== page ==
Compared to the past, our lifestyles tend to undergo change more rapidly. The trend of the moment quickly becomes outdated. The codes that are in one day are replaced the next. What was true two years ago is no longer true today—and particularly so in the world of luxury hotels. Globalization has imposed its standards and specificities across hotel classification systems. They can be led by government entities, by private organizations, and sometimes by the media. Each country is home to its specificities. France, for instance, is the only country to have created a Palace label in addition to its 5-star classification system. In Mauritius, you can find the 5-star Luxury classification in addition to the simple 5-star classification. Some hotels around the world even boast 7 stars to further distinguish themselves from the rest—even if they are the only ones to reference themselves as such, since there is no official 7-star classification.
The classification system is helpful, both in terms of realized investments and the service offered to compare between hotels in the same category. For this, it is important to be able to compare between comparable offerings. Some classification systems are more rigorous than others. Each person can appreciate this or that hotel depending on their own criteria; an official classification system should in theory allow the greatest number of people to arrive at the same conclusions.
In reality, what you have is the official classification created by the government as well as the classification developed by tour guides and media outlets that add their own criteria. Then, hotel brands exercise their own free judgment to go beyond the minimum criteria extended by official classifications. It is thus very difficult for the clientele to go simply by the number of stars. You may find 5-star hotels that would be better if they were classed as 4-stars; but the ambition of the owner is much higher than the reality of the services offered by his or her establishment and so he prefers to class his hotel as a 5-star. I have in mind several excellent 4-star hotels that prefer not to be awarded 5 stars, just as I know 5-star hotels that refuse to pass onto Palace status.
What is the distinction “label Palace”?
Created in 2010, the Palace Distinction must “serve as a viable way to highlight establishments on the international scene in the midst of an increasingly competitive market. More generally, they must contribute to the spreading of French culture and reinforce the attraction of France as a destination,” according to the definition by Atout France.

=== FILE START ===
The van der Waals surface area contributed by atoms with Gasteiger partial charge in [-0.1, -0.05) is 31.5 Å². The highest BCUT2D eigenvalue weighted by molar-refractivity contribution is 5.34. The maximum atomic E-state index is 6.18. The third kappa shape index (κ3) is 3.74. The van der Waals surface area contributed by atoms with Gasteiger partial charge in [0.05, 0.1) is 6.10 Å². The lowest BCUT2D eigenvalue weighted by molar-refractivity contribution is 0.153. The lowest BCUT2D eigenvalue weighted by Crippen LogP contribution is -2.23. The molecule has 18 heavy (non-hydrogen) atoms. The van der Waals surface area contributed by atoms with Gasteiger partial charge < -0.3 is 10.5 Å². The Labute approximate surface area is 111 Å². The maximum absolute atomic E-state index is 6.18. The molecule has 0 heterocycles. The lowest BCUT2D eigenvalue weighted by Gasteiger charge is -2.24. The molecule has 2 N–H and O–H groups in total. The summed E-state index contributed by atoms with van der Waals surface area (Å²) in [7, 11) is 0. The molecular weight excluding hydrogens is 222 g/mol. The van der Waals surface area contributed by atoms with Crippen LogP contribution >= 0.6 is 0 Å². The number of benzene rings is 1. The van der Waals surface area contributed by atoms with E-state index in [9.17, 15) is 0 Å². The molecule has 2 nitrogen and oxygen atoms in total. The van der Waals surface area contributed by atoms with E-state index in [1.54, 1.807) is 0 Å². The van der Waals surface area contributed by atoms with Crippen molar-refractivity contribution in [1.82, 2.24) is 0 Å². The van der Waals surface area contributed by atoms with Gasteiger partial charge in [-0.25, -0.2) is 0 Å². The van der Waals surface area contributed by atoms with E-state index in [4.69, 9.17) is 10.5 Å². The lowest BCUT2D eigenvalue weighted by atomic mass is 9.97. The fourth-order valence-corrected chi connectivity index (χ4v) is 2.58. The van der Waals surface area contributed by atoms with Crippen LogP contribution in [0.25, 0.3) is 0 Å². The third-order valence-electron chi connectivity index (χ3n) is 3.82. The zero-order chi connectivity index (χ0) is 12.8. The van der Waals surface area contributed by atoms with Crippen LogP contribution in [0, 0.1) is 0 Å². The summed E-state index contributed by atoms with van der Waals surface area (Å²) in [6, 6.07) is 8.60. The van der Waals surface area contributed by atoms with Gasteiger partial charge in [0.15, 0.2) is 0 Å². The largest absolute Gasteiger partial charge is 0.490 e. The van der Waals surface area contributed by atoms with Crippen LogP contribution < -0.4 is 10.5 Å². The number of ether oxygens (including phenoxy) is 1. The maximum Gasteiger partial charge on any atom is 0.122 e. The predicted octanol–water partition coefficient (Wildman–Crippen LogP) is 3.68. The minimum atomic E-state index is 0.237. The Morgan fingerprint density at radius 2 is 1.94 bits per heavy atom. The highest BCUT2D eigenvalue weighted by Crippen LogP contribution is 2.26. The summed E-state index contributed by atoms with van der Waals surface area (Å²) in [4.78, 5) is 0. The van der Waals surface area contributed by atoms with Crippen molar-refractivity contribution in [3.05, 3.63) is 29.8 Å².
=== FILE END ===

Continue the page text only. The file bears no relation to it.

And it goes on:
If we go by Larousse, a Palace is a “hotel of grand luxury.” It thus distinguishes between hotels that are luxury and grand luxury. If you study the origin of the world Palace, the same word as in English, the origin of the word takes its meaning from Latin with the word ‘palatium.’ The word ‘palatium’ comes from Palatinus mons, or Mount Palatine, on which Emperor Augustus ordered the construction of his palace. The word is linked to a historical character, referring to palaces of the past.
For the architect Leonardo Antonio Sforza, “a Palace exists in an architectural sense at the meeting point between history, art and architecture. The height of the ceilings, volumes, lights, precious decorative details, richness of materials and furniture, the presence of works of art, architecture of the façades, contribute to the ‘Palace spirit.’” The grand hotels built between the 19th and 20th centuries have called upon the best architects and artists of the generation. In Paris, for instance, the apartments located on the first floor of the Ritz are classified as historical monuments, as are the 1920s façades of the George V Hotel. The Hotel Le Meurice was created by the same architect responsible for the Sorbonne, and the Hotel de Crillon occupies an extraordinary building from the 18th century designed by Gabriel. These exceptional buildings thus possess an intangible value linked to their history that is responsible for awakening dream among their guests.
The dictionary definition of the word ‘Palace’ connotes a notion of grandeur, history, and ancient, traditional architecture. It also evokes the life of a prince or members of the aristocracy who have had the chance to live in an exceptional building where historical moments in a nation’s story took place. A palace is not a castle, which is rather linked to protection and rural life whereas the word ‘Palace’ evokes a city. This is where we get Palais du Louvre, Palais de l’Élysée, Palais de Rohan in Strasbourg and the Vatican Palace, compared to Château de Versailles or Vaux le Vicomte, etc. A palace is a residential site for receiving people. This is where dignitaries of society worked, met, lived, celebrated, etc. For this, it was important to have workers who possessed multiple talents. Each one of them carried a uniform to better denote their expertise. Excellence was the common ground. It was in these palaces that the art of welcoming and the codes of hospitality took their form. The staff of these magnificent residences developed an enduring expertise that continues today to inspire luxury hotels and, of course, Palaces.
Laurent Delporte, an editor and conference speaker, is a strategic expert in the sector of hotels. A visionary, he brings his unique look on hotels in service to the decision-makers in the industry, whether to enhance the development of new projects or strategic visions.
Laurent has visited and audited over 350 hotels across the world and also participates in mystery visits to provide quality control for the world’s finest hotels.